Transforming Teacher Registration
The Teachers Registration and Standards Act 2004 has been amended following the passing of the Teachers Registration and Standards (Miscellaneous) Amendment Bill 2020 in October last year and the approval of the Teachers Registration and Standards Regulations 2021. Changes will come into effect from 1 July 2021.
These amendments, which follow extensive consultation with teachers, employers, unions and the broader community, will help the Teachers Registration Board protect the integrity of the teaching professions and ensure only fit and proper persons have the care of children.
Five-year registration term
Consistency & compliance
Code of conduct
Highly Accomplished & Lead Teachers
The following outlines some of the changes introduced by the Teachers Registration and Standards (Miscellaneous) Amendment Bill 2020 and the Teachers Registration and Standards Regulations 2021 following extensive community consultation.
Aspects of the Act that were not the focus of the Amendment Act will essentially be replicated in the new legislation.
The key elements of the reform are:
- 5-year registration
More flexible registration including extending the registration term from three to five years.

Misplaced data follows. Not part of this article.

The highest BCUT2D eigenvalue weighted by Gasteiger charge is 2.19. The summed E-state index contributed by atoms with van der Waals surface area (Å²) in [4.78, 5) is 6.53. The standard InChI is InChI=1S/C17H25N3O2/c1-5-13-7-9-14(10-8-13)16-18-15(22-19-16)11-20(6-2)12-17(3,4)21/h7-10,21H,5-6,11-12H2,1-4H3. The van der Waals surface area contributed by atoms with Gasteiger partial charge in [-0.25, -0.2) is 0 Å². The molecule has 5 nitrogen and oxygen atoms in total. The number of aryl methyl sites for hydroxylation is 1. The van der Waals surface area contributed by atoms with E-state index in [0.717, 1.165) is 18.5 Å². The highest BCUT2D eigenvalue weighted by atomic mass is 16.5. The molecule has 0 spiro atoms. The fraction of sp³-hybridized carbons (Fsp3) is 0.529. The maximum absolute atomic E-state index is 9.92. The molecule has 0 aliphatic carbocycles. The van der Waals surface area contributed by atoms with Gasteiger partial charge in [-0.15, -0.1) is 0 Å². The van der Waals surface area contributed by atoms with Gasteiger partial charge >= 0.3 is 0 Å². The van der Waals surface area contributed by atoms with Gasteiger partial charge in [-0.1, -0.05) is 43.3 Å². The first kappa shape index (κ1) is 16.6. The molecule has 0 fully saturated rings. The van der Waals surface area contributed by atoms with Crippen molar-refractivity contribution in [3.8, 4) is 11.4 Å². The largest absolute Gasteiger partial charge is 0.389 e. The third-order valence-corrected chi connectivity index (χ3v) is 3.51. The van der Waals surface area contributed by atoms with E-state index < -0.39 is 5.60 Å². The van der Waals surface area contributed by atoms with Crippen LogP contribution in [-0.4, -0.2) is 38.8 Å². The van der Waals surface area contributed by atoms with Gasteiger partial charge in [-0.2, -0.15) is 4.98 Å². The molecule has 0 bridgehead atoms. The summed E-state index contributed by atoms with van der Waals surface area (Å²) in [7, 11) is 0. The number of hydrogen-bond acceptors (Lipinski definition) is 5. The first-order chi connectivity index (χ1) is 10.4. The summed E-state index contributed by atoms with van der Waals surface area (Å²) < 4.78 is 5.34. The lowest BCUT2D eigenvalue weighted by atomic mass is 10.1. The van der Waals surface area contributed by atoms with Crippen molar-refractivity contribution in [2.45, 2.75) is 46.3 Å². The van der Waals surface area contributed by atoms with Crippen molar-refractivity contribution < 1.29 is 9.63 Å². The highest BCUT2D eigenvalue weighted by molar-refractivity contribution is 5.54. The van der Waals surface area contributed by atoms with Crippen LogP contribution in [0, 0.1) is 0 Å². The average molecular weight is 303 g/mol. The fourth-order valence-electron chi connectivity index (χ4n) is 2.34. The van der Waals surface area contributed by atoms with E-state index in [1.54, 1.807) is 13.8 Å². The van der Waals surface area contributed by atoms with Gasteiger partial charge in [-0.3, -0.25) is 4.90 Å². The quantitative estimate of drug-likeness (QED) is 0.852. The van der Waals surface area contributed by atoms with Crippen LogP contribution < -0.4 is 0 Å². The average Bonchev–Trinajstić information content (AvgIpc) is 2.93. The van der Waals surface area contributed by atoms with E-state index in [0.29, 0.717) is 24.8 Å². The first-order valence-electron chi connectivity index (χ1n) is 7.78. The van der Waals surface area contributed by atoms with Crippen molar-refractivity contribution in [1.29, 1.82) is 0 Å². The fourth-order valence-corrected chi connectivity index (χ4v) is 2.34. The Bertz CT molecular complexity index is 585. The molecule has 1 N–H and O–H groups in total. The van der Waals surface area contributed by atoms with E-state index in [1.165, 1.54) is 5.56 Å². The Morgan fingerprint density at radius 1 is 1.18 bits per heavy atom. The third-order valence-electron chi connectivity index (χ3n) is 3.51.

Changes to the fee structure will allow teachers a choice of paying some fees upfront or annually. Previously, all fees for a three-year term were paid upfront.
- Board membership
Board membership reflects modern board governance which will increase member capability and enhance board performance whilst recognising the importance of teacher nomination of 6 practising teachers to the board.
- Board functions
Changes to the Act will enable the board to provide greater support and guidance to teachers, whilst recognising quality teaching and leadership.
- Board committees
Board committees will be enhanced by the inclusion of qualified non-board members to provide professional assistance and expertise when required.
- Ensure consistency and compliance regarding the welfare of children
Child safety measures have been strengthened, supporting the board’s commitment to ensuring the welfare and best interests of children.
- Special authorities
Special authority to teach holders will be required to meet the same rigorous obligations as registered teachers.
- Teacher notification of incompetence
Reporting obligations have been strengthened to ensure only fit and proper persons have the care of children.
- New Powers to suspend
Powers to suspend teacher registration have been adjusted in line with national child safety measures.
- Code of Conduct